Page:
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17 January 2008

Prepping for Curmudgeonhood?

My son makes some of the wittiest remarks I've ever heard, and he often makes them simply for impact. I'm really proud of the dry sense of humor that he's developed. Chip off the old block.

On the subject of driving/riding in a car, he commented to me the other day, "Did you know that you've spent more of your life riding in the front seat instead of the back?" His intent was to delicately (with a sledgehammer) say that I am getting old, and I got his point.

As I sit here and age (I don't think I'm "old" yet, by the way), I seem to be reflecting more and more on the fact that I'm not a very openly encouraging person. Surely, at my current ripe old age, I should've already learned that it is good for a person -- a Christ-follower, especially -- to encourage people. Not "encourage" as in "motivate someone to do something," but to give people a pat on the back, provide an ear to listen to them; things like that.

An older couple (upper 70's, I'd guess) passed me on the road in our rural area, and they both made it a point to wave to me; a stranger passing them on the road. Not one to miss an opportunity to read more into the situation than was really there, and also drawing on my superior skill at over-simplification, I began to think about what type of person I'll be at that age. There were, in my estimation at the moment, three general types of "older" people (defined as "people who are at least 40 years older than I"):

A) Really nice people
2) Really matter-of-fact people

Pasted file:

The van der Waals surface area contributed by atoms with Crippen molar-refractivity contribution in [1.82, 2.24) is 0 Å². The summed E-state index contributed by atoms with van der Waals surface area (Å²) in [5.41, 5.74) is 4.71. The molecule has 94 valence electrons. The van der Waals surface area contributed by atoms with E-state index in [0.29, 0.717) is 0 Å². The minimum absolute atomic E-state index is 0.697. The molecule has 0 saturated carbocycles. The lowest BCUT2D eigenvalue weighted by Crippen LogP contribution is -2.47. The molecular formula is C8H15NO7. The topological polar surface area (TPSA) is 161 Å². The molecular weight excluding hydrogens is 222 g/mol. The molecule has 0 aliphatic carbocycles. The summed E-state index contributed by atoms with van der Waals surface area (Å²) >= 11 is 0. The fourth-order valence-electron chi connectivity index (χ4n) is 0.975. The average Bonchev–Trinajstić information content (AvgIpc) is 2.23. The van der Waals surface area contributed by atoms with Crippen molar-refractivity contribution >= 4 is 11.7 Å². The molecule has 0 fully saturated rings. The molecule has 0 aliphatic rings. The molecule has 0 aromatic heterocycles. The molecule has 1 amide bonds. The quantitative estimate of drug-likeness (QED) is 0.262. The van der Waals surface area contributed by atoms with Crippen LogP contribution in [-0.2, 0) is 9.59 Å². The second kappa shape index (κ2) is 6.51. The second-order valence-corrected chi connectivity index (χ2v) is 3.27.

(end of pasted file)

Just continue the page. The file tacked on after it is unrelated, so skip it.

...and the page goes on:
Lastly) Really grumpy people

Out of the three given options, I much prefer to be in Category A, and I realized that I'd better begin cultivating that type of personality now. I'm not talking about giving out phony praise, and of course, words other than encouraging ones are sometimes required ("In the end, people appreciate honest criticism far more than flattery." Proverbs 28:23, NLT).

I just want to be known -- and eventually remembered -- as someone who spent his life loving and encouraging other people.

If you've gotten to the end of this post and are wondering what "curmudgeonhood" is, click on THIS LINK to see the definition of the root word. (Now I'm trying to think of ways to use the word "cantankerous" in a post.)

4 comments:

Preston N said...

You may have seen the stand up routine of Bill Cosby where he talks of his parents being overly sweet to his children. He asks himself "who are this people and what have you done with my parents"? He says it dawns on him that really nice old people are just folks trying to earn their way into heaven. :)

But I think the older we get it does dawn on us on what type of legacy do we want to leave behind. As I like to say in my 20's I was trying to find myself, in my 30's I was trying to be who I had found, and after 40 I am just trying to leave myself behind (as in leaving a legacy).

Lisa said...

I love the term "curmudgeon" as it gives the hearer an immediate idea of your thoughts! My husband can testify to that.

amateur said...

Not that I disagree with this post in any way, but being the...contrarian?...recalcitrant person that I am, I like to say, when someone talks about encouragment:

"And have you forgotten that word of encouragement that addresses you as sons:

'My son, do not make light of the Lord's discipline, and do not lose heart when he rebukes you, because the Lord disciplines those He loves, and he punishes everyone he accepts as a son.'

Maybe I should duck...

Dean Lusk said...

Amateur, I don't think you're being all contrary and what-not. You're exactly right.

Encouraging people in every circumstance somehow makes me think of the classic Twilight Zone episode "It's a Good Life."

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